The devil is always in the detail, even when there seems to be no detail. This point, from a note from Nedbank, really does sum it up:
“The fact that funding from the Infrastructure Fund will be shifted to finance the cash gratuity in the 2021/22 wage bill, also reflects negatively on the government’s ability to prioritise growth-generating spending, over that of consumption.”
Still it came in well short of the worst fears of analysts. The flamboyance was limited to metaphor and wardrobe, a little like Tito Mboweni, who came before, although the new guy is no match for the Avo King.
I was disappointed when Enoch Godongwana’s maiden Medium-Term Budget Policy Speech in Parliament did not start off with an acknowledgement of the death of FW de Klerk and perhaps offering condolences to his family.
A newsflash announcing the death of ‘apartheid’s last president’ was running alongside the warm-up to the Budget speech so it really was hot news
. To not even acknowledge the death of the man who presided over the release of Nelson Mandela and who played an important role in SA’s transition to democracy, no matter how inevitable that was, seemed in poor taste to me.
Ed’s note: I will be referring to the finance minister merely as Enoch. And why not? We called Mr Mboweni ‘Tito’ and Mr Gordhan ‘Pravin’. Besides Godongwana is not exactly headline-friendly … unlike the recently departed FW and that old finger-pointer who came before him.
As for the mini-Budget itself …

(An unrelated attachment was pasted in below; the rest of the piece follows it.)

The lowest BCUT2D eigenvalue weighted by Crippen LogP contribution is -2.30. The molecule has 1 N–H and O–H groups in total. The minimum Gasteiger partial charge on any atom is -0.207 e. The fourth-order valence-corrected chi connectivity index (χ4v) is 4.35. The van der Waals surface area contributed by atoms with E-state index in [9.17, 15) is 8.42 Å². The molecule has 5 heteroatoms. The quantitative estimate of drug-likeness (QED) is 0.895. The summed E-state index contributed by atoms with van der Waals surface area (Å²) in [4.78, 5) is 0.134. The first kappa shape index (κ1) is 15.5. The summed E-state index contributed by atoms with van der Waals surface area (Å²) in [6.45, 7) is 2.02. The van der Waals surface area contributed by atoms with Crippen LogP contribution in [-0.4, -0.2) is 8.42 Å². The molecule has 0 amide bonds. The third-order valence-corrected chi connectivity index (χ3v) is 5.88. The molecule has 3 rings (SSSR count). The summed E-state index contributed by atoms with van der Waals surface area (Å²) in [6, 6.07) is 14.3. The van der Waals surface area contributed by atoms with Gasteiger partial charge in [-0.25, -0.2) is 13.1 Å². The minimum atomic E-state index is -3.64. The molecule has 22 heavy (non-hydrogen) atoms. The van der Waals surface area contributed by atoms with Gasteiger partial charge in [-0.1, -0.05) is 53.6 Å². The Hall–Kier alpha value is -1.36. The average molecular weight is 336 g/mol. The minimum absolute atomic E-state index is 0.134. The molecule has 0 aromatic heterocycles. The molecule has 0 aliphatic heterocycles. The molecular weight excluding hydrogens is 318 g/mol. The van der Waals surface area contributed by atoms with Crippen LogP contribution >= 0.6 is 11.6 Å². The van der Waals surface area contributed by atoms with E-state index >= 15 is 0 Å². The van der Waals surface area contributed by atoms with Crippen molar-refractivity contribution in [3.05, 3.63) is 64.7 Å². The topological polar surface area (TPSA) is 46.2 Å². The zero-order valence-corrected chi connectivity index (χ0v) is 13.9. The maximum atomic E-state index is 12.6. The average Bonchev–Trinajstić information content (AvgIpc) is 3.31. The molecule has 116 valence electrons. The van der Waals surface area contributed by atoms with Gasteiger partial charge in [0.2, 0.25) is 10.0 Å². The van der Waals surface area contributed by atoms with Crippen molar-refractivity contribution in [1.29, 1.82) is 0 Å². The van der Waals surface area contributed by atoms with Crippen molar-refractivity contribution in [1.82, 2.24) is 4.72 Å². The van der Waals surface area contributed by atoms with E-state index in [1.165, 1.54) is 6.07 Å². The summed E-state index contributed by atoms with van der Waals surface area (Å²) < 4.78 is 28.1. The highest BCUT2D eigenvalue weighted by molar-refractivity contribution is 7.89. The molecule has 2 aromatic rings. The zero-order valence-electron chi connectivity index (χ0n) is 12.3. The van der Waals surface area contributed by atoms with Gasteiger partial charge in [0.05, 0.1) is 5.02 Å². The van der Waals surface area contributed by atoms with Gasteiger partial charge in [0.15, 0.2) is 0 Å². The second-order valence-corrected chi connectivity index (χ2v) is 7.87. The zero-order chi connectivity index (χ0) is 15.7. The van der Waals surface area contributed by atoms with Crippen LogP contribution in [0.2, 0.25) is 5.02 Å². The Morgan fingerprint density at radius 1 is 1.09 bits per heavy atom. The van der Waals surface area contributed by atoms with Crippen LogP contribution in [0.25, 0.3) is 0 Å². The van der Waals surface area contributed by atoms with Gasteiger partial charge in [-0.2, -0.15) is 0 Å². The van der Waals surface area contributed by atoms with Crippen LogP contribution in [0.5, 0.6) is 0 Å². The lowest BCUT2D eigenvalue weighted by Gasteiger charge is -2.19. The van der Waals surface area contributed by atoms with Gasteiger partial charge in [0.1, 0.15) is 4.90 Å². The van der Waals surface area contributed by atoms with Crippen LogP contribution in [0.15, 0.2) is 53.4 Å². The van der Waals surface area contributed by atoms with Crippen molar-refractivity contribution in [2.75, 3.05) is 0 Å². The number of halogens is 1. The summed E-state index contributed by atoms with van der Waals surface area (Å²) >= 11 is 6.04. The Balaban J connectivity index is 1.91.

Finance minister after finance minister makes the right noises while the decision-makers in the background make bad choices.
Godongwana hinted at the puppetry inherent in the position when talking about the emergency social grant of R350 and if it would be extended beyond March next year.
He said government, not National Treasury, would decide what happens.
It seems unconscionable to announce only in the Budget in February that this lifeline for so many people is indeed being cut off at the end of the following month. But then I suppose the very idea of ending a distress grant that means so much to the 9.5 million people who receive it, as the evidence seems to suggest, is unconscionable.
The speech was anxiously watched by analysts who feared that the recent tax windfall from the commodity boom (an extra R120 billion-plus collected) would lead to some exuberance on the spending front. The commodity boom is already waning and we are still way up shit creek, they all cried.
Even if the revenue side has had a nice shot in the arm, expenses are much higher too, thanks to:
- Relief packages in response to the riots in KwaZulu Natal and Johannesburg
- The damn public sector wage settlement, a recurring nightmare for South Africans
- Demands from Sasria, the state-owned company that provides short-term cover against special risks such as strikes, riots, public disorder and terrorism (they have had a busy and expensive year), and other SOE’s.
The consensus after the speech was that Enoch had largely held the line on spending. “Mounting debt-service costs are a clear signal that South Africa must stabilise its public finances to redirect spending in favour of social and economic development,” he said.
Giving a little scary detail, he said 21 cents in every R1 of tax collected went to servicing debt (R334.5-billion in 2021). Continuing on this trajectory would mean that in the 2024/25 financial year debt service costs would have ballooned to R365.8 billion “crowding out expenditure on essential services as health, social development and peace and security”.
The bottom line is that there is no money for spending, most certainly not on a Basic Income Grant, which more and more people think is the solution for South Africa.
But, to be honest, the man really seems to have just kicked the can down the road to February. The odds on that being a good call (ie not his problem) are even. The Budget is a full three months away and we all know how often and suddenly that revolving door at the Finance Ministry rotates.